mendment as to ensure more promptly the annual returns of the strength and condition of the militia. By these returns our quota of the annual appropriation of two hundred thousand dollars made by Congress for arming the whole body of the militia, is to be determined.  An entire failure in making returns took place last year.  The general orders issued in anticipation of this failure near the close of the year, requiring such returns to be make, have been but partially executed; and, the returns for the present year, are not yet received.  although means have been taken to ascertain and punish the officers in default; yet, delay will be unavoidable in a complicates system of return during periods of peace -officers will be more frequently changing places, and will feel less sensibly the necessity of attention:--  indeed it will be found impracticable to keep up the perfect discipline of a military body among our free citizens in times of peace and pleasure.  The main purpose to be answered in such times, is to ensure prompt and correct returns, and to keep the organization so complete as to afford the greatest facility for meeting requisitions, when urgency and danger requires.  Compensation under the existing plan has not proved sufficient to ensure promptness in making returns: Majors of Brigade and Adjutants of Division are specially chargeable with this duty, and are each entitled to five dollars per day when on service.  I submit whether this charge on the Treasury may not well be dispensed with, by leaving these offices to be honorary, and by transferring their duties as respects returns to the commanders of regiments, to be made directly to the adjutant general; or by assigning to the latter officer the duty of attending in each regiment, and taking returns.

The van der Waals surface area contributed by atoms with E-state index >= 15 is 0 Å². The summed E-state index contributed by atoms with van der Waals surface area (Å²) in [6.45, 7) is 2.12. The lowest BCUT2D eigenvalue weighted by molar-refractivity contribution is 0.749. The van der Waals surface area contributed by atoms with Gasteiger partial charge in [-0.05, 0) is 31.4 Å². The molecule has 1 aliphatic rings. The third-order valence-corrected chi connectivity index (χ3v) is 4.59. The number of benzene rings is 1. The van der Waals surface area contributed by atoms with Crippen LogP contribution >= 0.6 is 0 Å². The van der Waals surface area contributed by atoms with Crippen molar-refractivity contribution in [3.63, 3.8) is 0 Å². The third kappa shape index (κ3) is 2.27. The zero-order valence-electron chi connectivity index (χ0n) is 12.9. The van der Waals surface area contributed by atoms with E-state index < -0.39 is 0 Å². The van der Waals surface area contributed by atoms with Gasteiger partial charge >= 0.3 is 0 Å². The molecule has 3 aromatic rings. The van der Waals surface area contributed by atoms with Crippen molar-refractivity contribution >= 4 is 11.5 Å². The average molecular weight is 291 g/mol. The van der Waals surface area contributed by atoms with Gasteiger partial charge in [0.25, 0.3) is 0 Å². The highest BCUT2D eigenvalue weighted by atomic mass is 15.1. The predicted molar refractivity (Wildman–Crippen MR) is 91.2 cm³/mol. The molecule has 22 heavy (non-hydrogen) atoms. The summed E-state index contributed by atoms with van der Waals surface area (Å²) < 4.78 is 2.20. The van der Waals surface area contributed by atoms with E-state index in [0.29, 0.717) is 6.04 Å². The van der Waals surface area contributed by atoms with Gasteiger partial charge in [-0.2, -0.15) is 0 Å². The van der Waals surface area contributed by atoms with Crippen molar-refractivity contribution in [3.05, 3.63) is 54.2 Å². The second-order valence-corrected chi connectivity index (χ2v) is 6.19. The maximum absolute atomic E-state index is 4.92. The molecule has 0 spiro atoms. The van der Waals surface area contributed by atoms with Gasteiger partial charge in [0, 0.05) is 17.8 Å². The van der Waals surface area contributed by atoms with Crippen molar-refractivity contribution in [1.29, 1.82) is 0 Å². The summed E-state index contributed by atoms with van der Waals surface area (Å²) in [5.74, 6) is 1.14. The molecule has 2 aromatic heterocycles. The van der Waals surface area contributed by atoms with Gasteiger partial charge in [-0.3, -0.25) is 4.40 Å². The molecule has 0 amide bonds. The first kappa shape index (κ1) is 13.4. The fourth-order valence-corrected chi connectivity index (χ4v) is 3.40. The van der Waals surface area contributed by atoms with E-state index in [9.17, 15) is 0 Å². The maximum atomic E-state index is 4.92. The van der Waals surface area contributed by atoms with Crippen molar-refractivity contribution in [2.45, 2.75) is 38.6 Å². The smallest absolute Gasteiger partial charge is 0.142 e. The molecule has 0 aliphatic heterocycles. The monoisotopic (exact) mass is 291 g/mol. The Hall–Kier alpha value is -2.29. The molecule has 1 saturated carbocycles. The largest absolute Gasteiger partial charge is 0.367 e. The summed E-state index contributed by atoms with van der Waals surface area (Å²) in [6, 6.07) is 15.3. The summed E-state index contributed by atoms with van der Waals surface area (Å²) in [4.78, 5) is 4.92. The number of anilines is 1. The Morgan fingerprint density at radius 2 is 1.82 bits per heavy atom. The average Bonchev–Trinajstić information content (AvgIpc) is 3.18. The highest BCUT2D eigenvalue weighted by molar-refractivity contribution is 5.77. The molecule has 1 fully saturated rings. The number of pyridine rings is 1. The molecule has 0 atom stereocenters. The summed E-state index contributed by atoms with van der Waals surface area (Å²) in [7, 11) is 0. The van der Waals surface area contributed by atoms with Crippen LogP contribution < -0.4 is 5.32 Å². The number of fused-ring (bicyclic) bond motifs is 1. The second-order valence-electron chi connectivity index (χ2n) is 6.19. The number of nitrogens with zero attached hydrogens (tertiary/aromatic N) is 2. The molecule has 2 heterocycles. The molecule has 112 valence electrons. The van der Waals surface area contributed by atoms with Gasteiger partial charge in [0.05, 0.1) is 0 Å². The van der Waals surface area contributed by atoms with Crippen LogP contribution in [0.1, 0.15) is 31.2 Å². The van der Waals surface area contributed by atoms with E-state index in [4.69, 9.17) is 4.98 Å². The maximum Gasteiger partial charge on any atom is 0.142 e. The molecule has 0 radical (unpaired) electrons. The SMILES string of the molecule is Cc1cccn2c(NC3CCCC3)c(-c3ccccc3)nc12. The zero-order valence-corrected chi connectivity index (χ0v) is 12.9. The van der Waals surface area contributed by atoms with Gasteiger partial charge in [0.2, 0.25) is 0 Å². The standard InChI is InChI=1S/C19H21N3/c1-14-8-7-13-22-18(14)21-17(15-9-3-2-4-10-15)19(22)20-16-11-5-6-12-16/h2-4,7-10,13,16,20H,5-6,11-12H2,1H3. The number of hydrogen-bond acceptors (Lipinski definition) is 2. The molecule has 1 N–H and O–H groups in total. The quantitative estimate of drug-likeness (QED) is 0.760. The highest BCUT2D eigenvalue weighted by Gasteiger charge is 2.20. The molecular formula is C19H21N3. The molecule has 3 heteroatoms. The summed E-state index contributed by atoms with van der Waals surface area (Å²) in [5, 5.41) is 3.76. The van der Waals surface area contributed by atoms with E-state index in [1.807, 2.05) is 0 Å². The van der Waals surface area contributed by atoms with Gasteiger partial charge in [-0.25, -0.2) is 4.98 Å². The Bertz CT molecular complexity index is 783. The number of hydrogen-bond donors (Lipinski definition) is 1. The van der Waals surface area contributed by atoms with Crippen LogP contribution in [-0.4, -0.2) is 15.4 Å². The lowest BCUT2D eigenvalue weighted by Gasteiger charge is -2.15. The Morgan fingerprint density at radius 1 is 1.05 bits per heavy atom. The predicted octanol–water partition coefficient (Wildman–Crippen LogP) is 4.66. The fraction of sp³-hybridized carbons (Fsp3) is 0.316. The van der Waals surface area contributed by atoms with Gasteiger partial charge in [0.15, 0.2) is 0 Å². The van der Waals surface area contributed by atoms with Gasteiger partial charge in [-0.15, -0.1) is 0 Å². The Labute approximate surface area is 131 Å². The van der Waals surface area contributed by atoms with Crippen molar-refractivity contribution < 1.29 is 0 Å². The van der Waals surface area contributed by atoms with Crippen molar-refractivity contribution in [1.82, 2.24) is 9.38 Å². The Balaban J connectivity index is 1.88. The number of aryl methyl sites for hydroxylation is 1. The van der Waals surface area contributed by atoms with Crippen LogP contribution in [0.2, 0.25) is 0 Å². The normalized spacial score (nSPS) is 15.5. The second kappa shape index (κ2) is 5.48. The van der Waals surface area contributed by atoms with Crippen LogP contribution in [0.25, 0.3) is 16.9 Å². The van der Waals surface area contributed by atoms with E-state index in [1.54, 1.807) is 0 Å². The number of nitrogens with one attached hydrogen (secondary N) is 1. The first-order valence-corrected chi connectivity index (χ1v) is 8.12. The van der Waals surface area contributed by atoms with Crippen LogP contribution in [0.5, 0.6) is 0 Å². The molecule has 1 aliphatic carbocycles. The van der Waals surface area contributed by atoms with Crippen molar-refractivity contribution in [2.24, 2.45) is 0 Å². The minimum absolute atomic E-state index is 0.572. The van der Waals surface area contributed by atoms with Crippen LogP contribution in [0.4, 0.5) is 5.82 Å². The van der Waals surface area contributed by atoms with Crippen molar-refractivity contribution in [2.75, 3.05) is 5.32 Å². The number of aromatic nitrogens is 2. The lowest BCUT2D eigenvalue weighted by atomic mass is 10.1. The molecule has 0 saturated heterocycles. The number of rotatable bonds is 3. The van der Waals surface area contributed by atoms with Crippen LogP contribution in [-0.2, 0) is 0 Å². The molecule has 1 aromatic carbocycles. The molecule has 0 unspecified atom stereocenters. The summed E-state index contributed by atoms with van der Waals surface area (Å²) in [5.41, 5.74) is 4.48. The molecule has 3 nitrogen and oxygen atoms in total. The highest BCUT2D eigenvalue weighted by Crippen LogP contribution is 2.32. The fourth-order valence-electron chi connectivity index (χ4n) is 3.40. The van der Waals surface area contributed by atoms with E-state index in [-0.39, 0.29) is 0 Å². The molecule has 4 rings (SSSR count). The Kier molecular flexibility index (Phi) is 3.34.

The following vacancies have been filled in the recess of the Legislature, by appointments which appointments will expire at the end of the session: John Lockhart has been appointed Judge of Marengo County court in lieu of Shelby Corzine, resigned; John Brown (Red) in lieu of Thomas W. Farrar, resigned: Nathan Sargent, Judge of Dallas County Court in lieu of William Aylett, resigned; Harry Toulmin, Judge of Washington County Court, in lieu of Francis H. Gaines, resigned: Josiah D. Lister, Judge of the same court, in lieu of Harry Toulmin, resigned; John M. Chapman, Judge of Covington County Court in lieu of Jr. R. Mobly resigned; John Dean, Judge of Conecuh County Court in lieu of Samuel Burnett, resigned; Littlebury Vaughan, Judge of Blount County court in lieu of William Dunn, deceased; Polydore Naylor, Judge of St. Clair County Court to fill a vacancy in that office by his own previous resignation; and, John Elliott, Solicitor of the first judicial circuit, in lieu of Eldridge S. Greening, resigned.